It cost the lives of some 675,000 Americans — more than those who died in the First and Second World Wars combined — and a total of 50 to 100 million people globally. Woodrow Wilson and FDR battled it. So did Britain’s David Lloyd George, Germany’s Kaiser Wilhelm II, Spain’s King Alfonso XIII, Walt Disney, Igor Stravinsky, Edvard Munch, and Kafka. It tore through military bases, transformed city buildings into temporary morgues, and caused a drastic national shortage of coffins. The first cases of its deadly second wave broke out right here on Boston’s Commonwealth Pier in 1918. And in the intervening years, understanding the flu’s poison has been deemed medically critical enough to send teams of researchers to exhume bodies from the permafrost near the Arctic Circle so that the virus’s genetic code could be scoured for clues, fingerprints at the scene of a vast and mysterious crime.
Yet when it comes to the Spanish Flu, the biggest mystery of all may be the most basic question: Why don’t we recall anything about it? Google queries for this global epidemic have spiked since the onset of the COVID-19 crisis, and it’s no wonder — so many of us were starting from a baseline knowledge of almost zero. As an event, the Spanish flu flickers dimly around the edges of collective memory, a kind of phantom catastrophe. It gets barely a mention in most high-school history textbooks, and despite its enormous death toll, when is the last time you saw a public memorial to its victims?
Of course, works of art can also carry forward the memory of distant tragedies, even relatively small events like the fire at the Triangle Shirtwaist Factory — a New York City industrial disaster of 1911 that continues to prowl our cultural imagination thanks to the art it inspired, including poetry, novels, documentaries, an oratorio by composer Julia Wolfe written for the New York Philharmonic, and perhaps soon, a new memorial on the site itself. The death toll of that particular tragedy was 146 people. Given that the Spanish flu took roughly 4,000 times as many American lives, one might assume it cut a proportionately wide path through the history of art. Yet while standing on one foot, how many flu-inspired works can you name? My own list was vanishingly small, and so recently I set out in search of this earlier pandemic’s traces in cultural memory. Where was its Guernica? Which museum had preserved its vast memorial quilt? Who was its Käthe Kollwitz, its Wilfred Owen, its Benjamin Britten, its Maya Lin?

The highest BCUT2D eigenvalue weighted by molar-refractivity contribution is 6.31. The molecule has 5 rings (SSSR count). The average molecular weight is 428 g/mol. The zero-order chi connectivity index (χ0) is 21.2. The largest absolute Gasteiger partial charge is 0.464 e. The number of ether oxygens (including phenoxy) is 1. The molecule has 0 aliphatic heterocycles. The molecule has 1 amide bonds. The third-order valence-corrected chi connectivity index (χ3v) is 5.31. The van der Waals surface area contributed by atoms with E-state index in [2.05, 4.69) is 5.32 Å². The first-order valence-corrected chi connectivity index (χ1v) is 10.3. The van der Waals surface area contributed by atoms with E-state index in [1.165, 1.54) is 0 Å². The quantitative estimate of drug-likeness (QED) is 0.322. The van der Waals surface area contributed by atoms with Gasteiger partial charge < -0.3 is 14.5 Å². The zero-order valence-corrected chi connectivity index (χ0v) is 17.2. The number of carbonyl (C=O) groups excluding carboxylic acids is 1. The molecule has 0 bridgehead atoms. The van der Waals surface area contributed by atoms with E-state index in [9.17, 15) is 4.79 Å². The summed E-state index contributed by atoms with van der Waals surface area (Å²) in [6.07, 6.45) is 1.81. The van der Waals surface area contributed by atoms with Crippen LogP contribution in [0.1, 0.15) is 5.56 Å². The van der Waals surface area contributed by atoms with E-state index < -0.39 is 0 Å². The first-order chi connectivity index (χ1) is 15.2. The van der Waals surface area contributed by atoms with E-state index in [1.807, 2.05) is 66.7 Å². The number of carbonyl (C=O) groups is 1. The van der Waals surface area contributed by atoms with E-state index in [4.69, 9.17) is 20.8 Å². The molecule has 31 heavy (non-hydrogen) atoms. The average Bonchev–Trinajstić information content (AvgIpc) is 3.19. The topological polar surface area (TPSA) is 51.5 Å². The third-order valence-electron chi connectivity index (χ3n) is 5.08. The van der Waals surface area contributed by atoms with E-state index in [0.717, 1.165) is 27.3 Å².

It turns out, for such a devastating event, the pandemic’s imprint on the arts was as faint as its mark on our collective memory. That’s not to say that individual artists were not affected by it — the painter Egon Schiele and his wife both died of the flu; Stravinsky survived his bout but the composer’s son recalled his father “buried under piles of blankets, his teeth chattering, a big beret pulled down over his eyes”; and Bartok recorded memories of “sudden stabbing pains” and the sensation of “small ants scratching and causing an irresistible itching in the depth of my ears.”
Yet compared to art’s memory of the First World War — whose final months overlapped with the Spanish flu — this pandemic of a century ago barely even registered. Why this void, I wondered? Even if their numbers were small, which artists did respond to this catastrophe through their work? And finally, what might our selective memory for disaster suggest about the prospects for remembering our current pandemic, the future of the present once it has become the distant past?
When it comes to tracing the artistic path of the plague from a century ago, Edvard Munch’s “Self-Portrait With the Spanish Flu” (pictured above) is surely the best place to start. It captures the artist slumped on a chair in his sick robes, staring out at us through recessed, unseeing eyes. His forlorn figure is framed by a palate of queasy greens, the sickbed with its strewn blankets visible behind him. The whole painting projects a sense of isolated suffering, an aura of profound loneliness. This scream has been internalized.
If illness remains an intensely solitary experience (and herein lies one clue to its complex relationship with memory), the Spanish flu could also claim its victims in pairs. So it was for Schiele, who, at age 28, was struck down alongside his wife, Edith, who was six months pregnant with their first child. While sick himself, Schiele made a haunting drawing of Edith on her deathbed (at left), a sketch in which an almost tactile tenderness is chastened by an unflinching honesty. Time is slipping away. Edith’s eyes are heavy and febrile, their focus hazy. Three days after this sketch was made, both husband and wife were gone.